Belting’s long view from the Palaeolithic to today connects the photographic image to all the images and all the arts in human history. There is no need for exceptionalism – that photography is somehow special and different – and no need to become gloomy and think photography is ‘over’. What was photography in the first place? Photography changes all the time and the technology changes too. The analogue print was, perhaps, a passing phase but the images taken with cameras will continue to come even if perhaps they are closer to the reality-distrusting conceptual art on display in What is a Photograph? (Squiers 2013) than to the landscapes of, say, Adams or O’Sullivan. Belting again:

When an image finds its way into this technological medium, it is a symbolic product of the imagination that has already come a long distance. To force the issue, one might say that what is at issue is the journey of the image to the photograph. From this perspective, photography, the quintessential modern medium, operates like a mirror in which images of the world appear. Human perception has repeatedly accommodated itself to new pictorial technologies, but in keeping with its nature it transcends such medial boundaries. Like perception, images too are inherently intermedial (Belting 2014: 145).

This has been a long post on some very complex topics (for me, at least) that I barely understand. It will take a long time for me to work out how these ideas influence my practice. I have no instant answers, though Belting is very close to answers that works for me.

I will end it by saying that I am open to offering my work in any medium – images being in Belting’s view ‘inherently intermedial’ – but I am most at home with classic photography because at present that is all I know. And I do not want to lose the emotional connection with my practice that much conceptual art seems to lack. It strikes me as emotionally sterile.

I am also aware that culture has changed a great deal since many of the writers cited here were at work. Notions of ‘the real’ may have had far more force 30-50 years ago than they do today, in our world of digital simulacra. Television news has replaced stills photography as the index of the now and may have pushed stills photography towards the after-event, ‘Late Photography’, addressed by David Campany (Campany 2003).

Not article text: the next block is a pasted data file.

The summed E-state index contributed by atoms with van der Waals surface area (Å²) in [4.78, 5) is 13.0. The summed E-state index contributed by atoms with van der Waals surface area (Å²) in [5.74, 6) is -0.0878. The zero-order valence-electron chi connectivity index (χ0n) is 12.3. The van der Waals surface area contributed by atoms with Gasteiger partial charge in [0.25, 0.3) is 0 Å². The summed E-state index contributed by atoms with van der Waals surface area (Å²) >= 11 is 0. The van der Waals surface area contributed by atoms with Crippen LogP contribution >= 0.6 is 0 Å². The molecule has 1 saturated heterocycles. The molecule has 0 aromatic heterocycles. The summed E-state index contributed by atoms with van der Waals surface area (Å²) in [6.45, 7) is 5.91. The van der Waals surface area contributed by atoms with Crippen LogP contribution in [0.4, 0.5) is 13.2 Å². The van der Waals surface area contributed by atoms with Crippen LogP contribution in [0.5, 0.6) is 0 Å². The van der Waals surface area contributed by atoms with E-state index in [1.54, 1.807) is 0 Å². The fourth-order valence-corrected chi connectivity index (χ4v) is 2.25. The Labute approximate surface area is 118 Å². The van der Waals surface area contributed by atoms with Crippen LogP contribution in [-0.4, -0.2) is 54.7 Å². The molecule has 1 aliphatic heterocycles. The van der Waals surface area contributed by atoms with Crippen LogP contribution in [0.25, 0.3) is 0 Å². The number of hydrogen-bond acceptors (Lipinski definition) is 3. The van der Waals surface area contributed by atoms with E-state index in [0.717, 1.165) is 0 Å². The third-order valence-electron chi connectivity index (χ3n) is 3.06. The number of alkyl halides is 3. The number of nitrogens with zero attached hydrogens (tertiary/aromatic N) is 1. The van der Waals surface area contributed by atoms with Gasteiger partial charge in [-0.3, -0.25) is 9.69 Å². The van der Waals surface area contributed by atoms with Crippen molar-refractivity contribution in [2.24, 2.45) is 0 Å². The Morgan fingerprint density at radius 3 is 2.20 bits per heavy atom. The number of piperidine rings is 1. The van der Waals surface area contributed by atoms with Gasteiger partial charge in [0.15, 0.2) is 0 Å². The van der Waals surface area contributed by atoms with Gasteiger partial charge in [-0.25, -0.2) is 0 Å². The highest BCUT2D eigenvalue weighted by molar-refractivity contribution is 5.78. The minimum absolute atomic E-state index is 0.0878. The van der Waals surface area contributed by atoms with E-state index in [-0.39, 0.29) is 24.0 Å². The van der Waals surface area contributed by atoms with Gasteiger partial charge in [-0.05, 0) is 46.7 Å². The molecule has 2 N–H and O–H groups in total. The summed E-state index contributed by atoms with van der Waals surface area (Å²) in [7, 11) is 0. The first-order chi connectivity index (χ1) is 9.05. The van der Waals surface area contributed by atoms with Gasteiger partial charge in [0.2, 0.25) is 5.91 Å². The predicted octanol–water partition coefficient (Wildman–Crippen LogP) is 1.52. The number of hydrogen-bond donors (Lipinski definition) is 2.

The rise of digital imaging is likely to change everything over again. For example, it seems fairly clearly that traditional photography as an art form has largely retreated to museums and art galleries. And it could be argued that most (but crucially not all) of the photography on social media – by far the bulk of all the world’s images now – is not really photography at all. The photograph on social media is not there for itself but simply as carrier for other information that can be summarized as ‘I have a human need to communicate’ or ‘I would like to sell you something’. Once that message has been received, the photograph can be discarded. It was always ephemeral and was never the point.

However, I said ‘most’ – but not all. My impression is that there is also a flourishing, semi-underground and highly creative practice among young people online. See, for example, the zine scene on Instagram. In time their work will perhaps become mainstream, and it will invigorate us all.

References

BARTHES, Roland and Stephen HEATH. 1977. Image Music Text. London: Fontana.

BATCHEN, Geoffrey. 2013. ‘Photography: An Art of the Real’. In Carol SQUIERS. What Is a Photograph? Munich: DelMonico, 47-62.

BELTING, Hans and Thomas DUNLAP. 2014. An Anthropology of Images : Picture, Medium, Body. Princeton: Princeton University Press.

CAMPANY, David. 2003. ‘Safety in Numbness: Some Remarks on the Problems of Late Photography’. In David GREEN (ed.). Where Is the Photograph? Brighton: Photoforum [online]. Available at: http://davidcampany.com/safety-in-numbness/ [accessed 19 Jan 2020].

PRICE, Mary. 1994. The Photograph: A Strange Confined Space. Stanford (Calif.): Stanford University Press.

SHORE, Stephen. 2007. The Nature of Photographs. 2nd ed. (r.) London: Phaidon Press.

SQUIERS, Carol. 2013. What Is a Photograph? Munich: DelMonico.

SZARKOWSKI, John. 1980. ‘Introduction’. In John SZARKOWSKI (ed.). The Photographer’s Eye. London: Secker and Warburg, 6–11.

THEIN, Ming. 2014. ‘The Four Things’. Ming Thein [online]. Available at: https://blog.mingthein.com/2014/09/17/the-four-things/ [accessed 30 Jan 2020].